Hey there, tech fiends. It's that time of the week again. Before we dive into today's focus, here's the usual weekly reminder that if you're looking for even more sick bands to hear, all prior editions of this series can be perused here.
I'm back with a review this week of Logistic Slaughter – Lower Forms of Life which dropped on April 30th through Ungodly Ruins Productions. But make sure to tune in the next few weeks because I've got the early album stream for new Willowtip Records albums from Cathexis and Noctambulist, followed by a Replicant song premiere, and an early full stream of the new Ophidian I album after that.
If you're new to Logistic Slaughter, they're a California-based technical brutal death metal band and dropped a pretty solid album in 2016 I liked quite a bit prior to their new album's release. When I saw a number of other people hyping up early singles for the new Logistic Slaughter, I made sure to check it out. The cover art alone was definitely a factor in me checking this out as well since it doesn’t have the same aesthetic feel most go for in this style. True to form, this release is a bit different than most of their peers, quite a bit different really, when you really examine it in depth.
I guess the best way to describe Logistic Slaughter's music on Lower Forms of Life is to imagine what it would sound like to hear Cephalic Carnage playing Defeated Sanity’s type of music. Albeit with a ton of added grind, mathcore, and to a smaller degree, dissonant death metal, and some black metal-driven layers, being intricately woven within that type of framework throughout.
I’m going to get right down to it, this album is fucking nasty and absolutely goddamn ridiculous from start to finish. Lower Forms of Life is a bludgeoning chaotic wall of madness delivered in an incredibly creative way. Think of it as a sophisticated evolution of the typical technical-minded brutal death metal approach to super heavy, nasty groove-laden, slam-loaded filth. When it comes down to it, what makes this release great is that the music breathes, ebbs and flows, and remains very dynamic in spite of how spastic the music can be.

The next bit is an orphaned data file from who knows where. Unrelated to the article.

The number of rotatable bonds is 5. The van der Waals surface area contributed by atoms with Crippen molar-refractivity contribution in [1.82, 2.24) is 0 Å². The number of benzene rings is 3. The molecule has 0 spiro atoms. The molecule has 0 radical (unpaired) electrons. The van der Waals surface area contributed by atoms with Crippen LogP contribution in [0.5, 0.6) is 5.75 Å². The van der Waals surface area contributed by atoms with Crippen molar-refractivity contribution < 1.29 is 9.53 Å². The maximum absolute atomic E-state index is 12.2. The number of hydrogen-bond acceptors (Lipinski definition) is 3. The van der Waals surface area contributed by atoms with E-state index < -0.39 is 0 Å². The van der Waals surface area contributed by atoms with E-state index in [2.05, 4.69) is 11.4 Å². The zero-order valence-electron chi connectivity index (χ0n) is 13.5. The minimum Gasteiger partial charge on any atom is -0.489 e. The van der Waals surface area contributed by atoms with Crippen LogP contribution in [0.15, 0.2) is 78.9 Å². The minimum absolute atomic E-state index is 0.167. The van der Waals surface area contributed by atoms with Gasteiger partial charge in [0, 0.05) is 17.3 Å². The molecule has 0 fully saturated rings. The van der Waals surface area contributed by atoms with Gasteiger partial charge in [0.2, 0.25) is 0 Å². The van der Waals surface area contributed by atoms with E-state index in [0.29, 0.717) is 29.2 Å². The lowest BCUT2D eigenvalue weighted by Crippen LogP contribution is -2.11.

Although I’m usually of the opinion that the quality of the music matters more than production, the production here also definitely stands out and is worth mentioning. Lower Forms of Life is more organic sounding than how technical brutal death metal usually sounds, and when I looked up why, I laughed out of amusement. The group tapped Converge guitarist Kurt Ballou to mix it and Pig Destroyer guitarist Scott Hull to master it. Both of them do great work but rarely if ever work on music like the kind that Logistic Slaughter makes. Somehow it works incredibly well and more than any other instrument, the unique production choices let the bass guitar really shine in the mix and adds even more heaviness and depth to the album.
I know I say this a lot but I do feel that for most bands that play any kind of tech-death, brevity is the key to a stronger and better release given the complexity and overall sensory assault this type of music is all about. This album clocks in at 30 minutes and a few seconds of change split between 10 tracks. This means there is absolutely no filler here and yet simultaneously there's a lot of the meat on the bones so to speak, on every track.
I’d say that Logistic Slaughter – Lower Forms of Life is on par with Blindfolded and Led to the Woods – Nightmare Withdrawals in terms of quality and chaotic absurdity so if you liked that one recently you'll love this album. Lower Forms of Life will definitely wind up on my end-of-the-year list in this space and you should check it out below if you haven’t heard it yet. Orders for the album can be placed here and here. You can follow the group over on the Logistic Slaughter Facebook Page.